Put this in a cool dark place for 7 days. For an ale, you want to keep this around 70℉, for a lager you want to keep them around 50℉. There’s a great article here about controlling the fermentation temperature. Make sure to check occasionally that the airlock doesn’t get blocked up by foam and clean it out and replace it if it does.
Step 7: Secondary Fermentation (optional)
You can skip Secondary Fermentation if you just keep it in the Primary Fermentation stage for 14 days, but you have to keep an eye on it to bottle/keg it to avoid autolysis.
Secondary Fermentation allows you not to worry about autolysis (when dead yeast at the bottom starts to contribute yeast flavors to the beer). It’s not necessary, but I suggest it. I use a glass carboy for this step, but you can keep it in a bucket in this step as well. To transfer it, I use a siphon with a hose. This is because the yeast has become anaerobic and thus you should avoid adding much additional oxygen (don’t stir too much).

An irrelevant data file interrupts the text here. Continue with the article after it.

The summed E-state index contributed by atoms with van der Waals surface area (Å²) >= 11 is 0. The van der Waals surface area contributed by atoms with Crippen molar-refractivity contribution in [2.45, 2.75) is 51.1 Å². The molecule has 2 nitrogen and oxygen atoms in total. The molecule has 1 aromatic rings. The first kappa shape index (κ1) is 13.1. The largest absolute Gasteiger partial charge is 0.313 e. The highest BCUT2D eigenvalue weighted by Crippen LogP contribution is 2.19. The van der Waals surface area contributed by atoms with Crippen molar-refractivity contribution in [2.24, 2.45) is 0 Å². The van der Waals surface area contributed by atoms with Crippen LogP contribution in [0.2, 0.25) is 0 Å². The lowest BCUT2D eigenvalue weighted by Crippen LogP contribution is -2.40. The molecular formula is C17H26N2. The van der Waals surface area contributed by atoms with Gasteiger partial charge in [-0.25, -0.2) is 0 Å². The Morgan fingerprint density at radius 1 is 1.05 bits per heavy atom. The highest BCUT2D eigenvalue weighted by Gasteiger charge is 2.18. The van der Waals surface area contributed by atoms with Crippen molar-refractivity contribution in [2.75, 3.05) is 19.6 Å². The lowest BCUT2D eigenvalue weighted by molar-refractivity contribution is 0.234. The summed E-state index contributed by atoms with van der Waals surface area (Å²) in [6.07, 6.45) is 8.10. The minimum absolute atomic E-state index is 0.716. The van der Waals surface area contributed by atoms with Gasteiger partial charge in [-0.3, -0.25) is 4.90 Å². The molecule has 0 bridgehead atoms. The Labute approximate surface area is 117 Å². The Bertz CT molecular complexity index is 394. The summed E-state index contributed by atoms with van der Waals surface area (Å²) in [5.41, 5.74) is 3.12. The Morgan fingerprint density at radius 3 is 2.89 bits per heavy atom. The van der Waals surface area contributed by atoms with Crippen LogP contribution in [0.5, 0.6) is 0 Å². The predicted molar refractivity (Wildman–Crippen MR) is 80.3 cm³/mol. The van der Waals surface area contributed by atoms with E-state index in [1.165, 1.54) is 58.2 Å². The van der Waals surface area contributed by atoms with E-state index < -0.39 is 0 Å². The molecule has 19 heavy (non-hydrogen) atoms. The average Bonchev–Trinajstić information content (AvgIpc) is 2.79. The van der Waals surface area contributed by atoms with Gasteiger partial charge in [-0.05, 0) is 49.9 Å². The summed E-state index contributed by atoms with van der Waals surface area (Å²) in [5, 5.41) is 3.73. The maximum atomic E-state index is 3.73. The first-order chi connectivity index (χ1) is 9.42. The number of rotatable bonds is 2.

Let this batch sit for another 7 days.
Step 8: Filtering and Bottling/Kegging
After your batch has completed, we need to siphon the liquid into our bottling bucket or keg through a strainer. Using your bottling bucket, pour the liquid from your bottling bucket into a bottle and cap. Repeat until you are out of brew.
Let these bottles sit for 3-4 weeks to finish.
Here’s a video to help with this too
Extra Credit: All Grain Brewing
If you understand the following and you’ve tried it a couple of times, the following video is good for understanding all-grain brewing. The advantage to all-grain brewing is that you can make way more malts than you can purchase at a local brewery supply. They tend to carry the popular ones. The downside is that it takes 3-4 hours to boil/steep, as compared to the 1 hour that an extract takes to steep. So, just be prepared to spend a little extra time if you do this, but a lot of people are much happier about the freshness of the flavor and the aroma and the different recipes that you can make. I’m not about to start the “which is better?” war, but you get the idea.